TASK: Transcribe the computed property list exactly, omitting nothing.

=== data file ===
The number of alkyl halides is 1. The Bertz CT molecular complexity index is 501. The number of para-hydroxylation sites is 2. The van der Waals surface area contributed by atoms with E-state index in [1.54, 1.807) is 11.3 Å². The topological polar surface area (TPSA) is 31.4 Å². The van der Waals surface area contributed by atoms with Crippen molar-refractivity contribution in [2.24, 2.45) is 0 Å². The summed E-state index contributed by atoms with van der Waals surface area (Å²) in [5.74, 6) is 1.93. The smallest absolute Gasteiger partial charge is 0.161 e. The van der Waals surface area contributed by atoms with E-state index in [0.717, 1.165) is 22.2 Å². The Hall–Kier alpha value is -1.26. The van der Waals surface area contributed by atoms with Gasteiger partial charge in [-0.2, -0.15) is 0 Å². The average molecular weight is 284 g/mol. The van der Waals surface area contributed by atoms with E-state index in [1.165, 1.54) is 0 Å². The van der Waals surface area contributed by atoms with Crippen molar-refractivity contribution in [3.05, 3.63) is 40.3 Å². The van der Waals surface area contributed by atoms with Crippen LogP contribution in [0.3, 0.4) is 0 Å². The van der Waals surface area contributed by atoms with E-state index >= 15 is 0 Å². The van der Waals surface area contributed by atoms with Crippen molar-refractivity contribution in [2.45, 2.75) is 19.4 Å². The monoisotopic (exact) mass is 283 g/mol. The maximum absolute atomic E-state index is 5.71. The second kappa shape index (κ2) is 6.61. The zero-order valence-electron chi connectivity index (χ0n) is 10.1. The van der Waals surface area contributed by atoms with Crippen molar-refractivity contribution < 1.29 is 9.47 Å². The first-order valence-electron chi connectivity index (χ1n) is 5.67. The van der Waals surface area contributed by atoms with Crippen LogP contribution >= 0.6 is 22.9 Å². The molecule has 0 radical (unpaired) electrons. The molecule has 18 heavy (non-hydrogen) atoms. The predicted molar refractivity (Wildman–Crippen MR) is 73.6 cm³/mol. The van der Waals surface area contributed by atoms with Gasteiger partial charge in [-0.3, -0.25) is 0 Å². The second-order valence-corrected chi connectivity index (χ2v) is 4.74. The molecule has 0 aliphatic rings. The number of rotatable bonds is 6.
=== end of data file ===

The number of alkyl halides is 1. The Bertz CT molecular complexity index is 501. The number of para-hydroxylation sites is 2. The van der Waals surface area contributed by atoms with E-state index in [1.54, 1.807) is 11.3 Å². The topological polar surface area (TPSA) is 31.4 Å². The van der Waals surface area contributed by atoms with Crippen molar-refractivity contribution in [2.24, 2.45) is 0 Å². The summed E-state index contributed by atoms with van der Waals surface area (Å²) in [5.74, 6) is 1.93. The smallest absolute Gasteiger partial charge is 0.161 e. The van der Waals surface area contributed by atoms with E-state index in [0.717, 1.165) is 22.2 Å². The Hall–Kier alpha value is -1.26. The van der Waals surface area contributed by atoms with Gasteiger partial charge in [-0.2, -0.15) is 0 Å². The average molecular weight is 284 g/mol. The van der Waals surface area contributed by atoms with E-state index in [1.165, 1.54) is 0 Å². The van der Waals surface area contributed by atoms with Crippen molar-refractivity contribution in [3.05, 3.63) is 40.3 Å². The van der Waals surface area contributed by atoms with Crippen LogP contribution in [0.3, 0.4) is 0 Å². The van der Waals surface area contributed by atoms with E-state index >= 15 is 0 Å². The van der Waals surface area contributed by atoms with Crippen molar-refractivity contribution in [2.45, 2.75) is 19.4 Å². The monoisotopic (exact) mass is 283 g/mol. The maximum absolute atomic E-state index is 5.71. The second kappa shape index (κ2) is 6.61. The zero-order valence-electron chi connectivity index (χ0n) is 10.1. The van der Waals surface area contributed by atoms with Crippen molar-refractivity contribution < 1.29 is 9.47 Å². The first-order valence-electron chi connectivity index (χ1n) is 5.67. The van der Waals surface area contributed by atoms with Crippen LogP contribution >= 0.6 is 22.9 Å². The molecule has 0 radical (unpaired) electrons. The molecule has 18 heavy (non-hydrogen) atoms. The predicted molar refractivity (Wildman–Crippen MR) is 73.6 cm³/mol. The van der Waals surface area contributed by atoms with Gasteiger partial charge in [-0.3, -0.25) is 0 Å². The second-order valence-corrected chi connectivity index (χ2v) is 4.74. The molecule has 0 aliphatic rings. The number of rotatable bonds is 6.